Who owns farmland?



The average investor knows little, if anything, about U.S. farmland. This is true even amongst the most sophisticated investors. And it’s no wonder why. Farmland is a niche sector that has historically been owned and operated by farming families who make their living off the land.


However, that’s beginning to change.


In recent years, farmland ownership has become increasingly consolidated. Investors looking for diversification and steady profits have begun adding farmland to their portfolios. In order to achieve scale, they have begun buying up large swaths of farmland. Then, working closely with the farm management companies, they will inject the working capital and expertise needed to improve production and in turn, increase farmland profitability.


This pattern of farm consolidation has not gone unnoticed. Longtime investors are reaping the rewards by building large portfolios of agricultural assets and profiting  as land values continue to escalate.


In this article, we look at who owns the majority of U.S. farmland and the trends associated with those ownership patterns.

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Farmland Investors

Ownership of U.S. farmland has historically been highly fragmented. Despite recent efforts to consolidate farmland into larger, scalable investment portfolios, most farmland is still independently owned and operated. What’s more, the majority of this farmland is owned by multi-generational family farmers.


According to the U.S. Department of Agriculture (USDA), non-family farms (i.e., corporate farming businesses) account for only 2.2 percent of all farms in the U.S. These corporate farms represent a disproportionately high share of total farmland area, though, totaling 6.5 percent of all U.S. farmland and a whopping 12.6 percent of the economic output. Many of these corporate farms are owned by institutional investors seeking portfolio diversification.



According to the USDA, owner-operators make up the bulk of farmland operations. An estimated 61 percent of all U.S. farmland is owned by farmers and ranchers.


There are several reasons why this owner-operator model continues to be so successful.


For example, “while economies of scale matter in agriculture, they are not so extensive to require large diversified corporations to exploit them,” notes a recent Nuveen report. “Agriculture requires seasonable employment, and family businesses have been able to reallocate their labor to other tasks on and off the farm to accommodate seasonality and unexpected variability in agricultural production needs.”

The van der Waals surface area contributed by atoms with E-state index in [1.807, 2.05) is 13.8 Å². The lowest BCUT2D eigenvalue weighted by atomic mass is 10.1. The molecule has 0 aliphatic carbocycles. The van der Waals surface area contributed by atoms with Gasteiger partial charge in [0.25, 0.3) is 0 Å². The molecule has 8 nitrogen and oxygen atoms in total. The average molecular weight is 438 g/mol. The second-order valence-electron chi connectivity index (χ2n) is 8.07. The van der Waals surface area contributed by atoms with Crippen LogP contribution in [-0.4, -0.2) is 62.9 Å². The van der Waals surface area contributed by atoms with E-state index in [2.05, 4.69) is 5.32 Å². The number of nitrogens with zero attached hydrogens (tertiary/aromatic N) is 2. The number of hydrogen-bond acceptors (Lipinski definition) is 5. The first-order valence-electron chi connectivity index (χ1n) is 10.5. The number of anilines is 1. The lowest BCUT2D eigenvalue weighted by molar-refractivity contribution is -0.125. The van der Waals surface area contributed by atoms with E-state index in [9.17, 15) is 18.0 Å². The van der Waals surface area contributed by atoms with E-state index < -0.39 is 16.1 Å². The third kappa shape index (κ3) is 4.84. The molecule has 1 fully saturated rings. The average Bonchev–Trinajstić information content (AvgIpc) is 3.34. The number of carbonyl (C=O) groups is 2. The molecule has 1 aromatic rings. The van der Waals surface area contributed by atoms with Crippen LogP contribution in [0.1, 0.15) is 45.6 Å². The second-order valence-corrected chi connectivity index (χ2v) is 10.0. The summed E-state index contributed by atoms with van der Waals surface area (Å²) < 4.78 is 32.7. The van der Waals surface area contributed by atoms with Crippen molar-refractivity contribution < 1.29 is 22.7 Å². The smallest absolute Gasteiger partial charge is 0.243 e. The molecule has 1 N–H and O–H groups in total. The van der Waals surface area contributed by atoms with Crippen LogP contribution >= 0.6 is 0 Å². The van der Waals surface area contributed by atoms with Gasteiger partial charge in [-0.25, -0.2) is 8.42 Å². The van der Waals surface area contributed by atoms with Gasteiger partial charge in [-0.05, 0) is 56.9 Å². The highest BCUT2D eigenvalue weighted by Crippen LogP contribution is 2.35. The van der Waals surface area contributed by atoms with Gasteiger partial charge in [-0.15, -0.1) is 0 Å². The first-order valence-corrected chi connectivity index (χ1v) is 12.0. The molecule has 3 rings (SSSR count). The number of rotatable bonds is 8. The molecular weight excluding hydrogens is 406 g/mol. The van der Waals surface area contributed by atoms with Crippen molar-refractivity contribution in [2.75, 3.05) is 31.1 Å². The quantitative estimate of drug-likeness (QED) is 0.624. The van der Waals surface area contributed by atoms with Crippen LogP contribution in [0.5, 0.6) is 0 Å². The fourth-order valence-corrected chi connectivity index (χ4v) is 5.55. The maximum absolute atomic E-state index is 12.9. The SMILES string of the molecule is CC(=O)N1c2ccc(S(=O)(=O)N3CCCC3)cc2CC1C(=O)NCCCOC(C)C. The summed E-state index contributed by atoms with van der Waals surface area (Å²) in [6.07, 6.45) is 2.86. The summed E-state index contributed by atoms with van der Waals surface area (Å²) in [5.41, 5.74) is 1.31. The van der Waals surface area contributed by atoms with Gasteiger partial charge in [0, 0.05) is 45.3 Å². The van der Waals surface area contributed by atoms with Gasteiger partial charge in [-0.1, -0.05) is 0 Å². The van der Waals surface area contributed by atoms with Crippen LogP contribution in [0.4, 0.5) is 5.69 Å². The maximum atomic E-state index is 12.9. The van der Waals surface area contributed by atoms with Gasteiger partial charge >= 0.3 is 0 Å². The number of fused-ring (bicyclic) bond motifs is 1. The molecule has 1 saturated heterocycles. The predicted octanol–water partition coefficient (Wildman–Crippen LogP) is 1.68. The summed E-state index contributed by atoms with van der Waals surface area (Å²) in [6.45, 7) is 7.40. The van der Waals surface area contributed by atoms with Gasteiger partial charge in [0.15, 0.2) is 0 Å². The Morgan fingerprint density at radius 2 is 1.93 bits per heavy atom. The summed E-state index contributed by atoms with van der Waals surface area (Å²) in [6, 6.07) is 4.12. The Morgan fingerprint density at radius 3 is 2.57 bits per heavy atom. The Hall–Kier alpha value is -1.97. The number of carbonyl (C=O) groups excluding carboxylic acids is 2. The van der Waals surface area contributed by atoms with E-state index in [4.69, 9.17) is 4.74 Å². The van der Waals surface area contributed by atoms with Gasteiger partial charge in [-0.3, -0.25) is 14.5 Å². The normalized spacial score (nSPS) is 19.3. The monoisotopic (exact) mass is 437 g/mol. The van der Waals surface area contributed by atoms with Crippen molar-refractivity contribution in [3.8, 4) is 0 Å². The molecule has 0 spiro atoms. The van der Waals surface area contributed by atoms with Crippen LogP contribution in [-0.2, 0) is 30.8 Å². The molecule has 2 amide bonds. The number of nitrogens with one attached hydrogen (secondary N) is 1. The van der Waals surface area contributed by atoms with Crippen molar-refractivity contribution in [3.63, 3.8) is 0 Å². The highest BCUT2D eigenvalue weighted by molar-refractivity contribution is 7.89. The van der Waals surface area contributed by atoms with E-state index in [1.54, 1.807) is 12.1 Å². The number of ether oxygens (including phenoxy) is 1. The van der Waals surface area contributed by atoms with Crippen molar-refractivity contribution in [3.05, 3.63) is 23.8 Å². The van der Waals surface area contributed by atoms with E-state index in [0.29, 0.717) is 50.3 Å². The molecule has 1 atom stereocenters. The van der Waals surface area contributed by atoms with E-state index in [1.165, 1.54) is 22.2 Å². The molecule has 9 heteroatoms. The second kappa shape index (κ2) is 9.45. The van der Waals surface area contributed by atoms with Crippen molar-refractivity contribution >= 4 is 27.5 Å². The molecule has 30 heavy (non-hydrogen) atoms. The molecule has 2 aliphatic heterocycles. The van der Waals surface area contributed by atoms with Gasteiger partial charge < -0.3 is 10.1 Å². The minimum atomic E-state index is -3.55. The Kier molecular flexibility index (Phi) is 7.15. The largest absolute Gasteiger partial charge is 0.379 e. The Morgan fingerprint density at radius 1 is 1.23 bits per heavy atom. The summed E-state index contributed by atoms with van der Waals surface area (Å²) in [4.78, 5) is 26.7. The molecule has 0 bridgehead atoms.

Multi-generational family farmers also have unique, historical knowledge about a farm’s soil, nutrient, water, crop, and other conditions that do not always transfer successfully to corporate ownership models.

Sale-Leaseback Owners


As noted above, nearly two-thirds of all U.S. farmland is owned by individual owner-operators. The remaining farmland, or an estimated 39 percent, is owned by third parties. These third parties include but are not limited to foreign farmland investors, billionaire farmland investors like Warren Buffett and Bill Gates, large corporations and Farmland REITs – all of which we’ll explore in more detail below. Land that is owned by third parties is typically leased back to farm operators using a sale-leaseback structure.


Investing in a farm via a sale-leaseback transaction is considered one of the “safest” ways to directly invest in farmland. This is because the investor holds title to the land, thereby benefitting from any and all land appreciation, but is not responsible for maintaining the farm operation. Investors also benefit from the routine cash flow generated by rental payments.

Foreign Farmland Investors

The amount of U.S. farmland owned by foreign investors has nearly doubled over the past two decades, with an estimated 35 million acres of farmland owned by foreign interests today. According to USDA data, this represents roughly 2.7 percent of U.S. farmland, a small fraction – but one that is growing rapidly. Foreign investment in U.S. farmland accelerated especially quickly in the aftermath of the Great Recession of 2008 to 2010 after land prices dipped.


Canadian investors hold the largest share of foreign-owned U.S. farmland, at 29 percent. Investors from the Netherlands, Italy, Germany and the UK follow suit, collectively owning another 33 percent of U.S. farmland.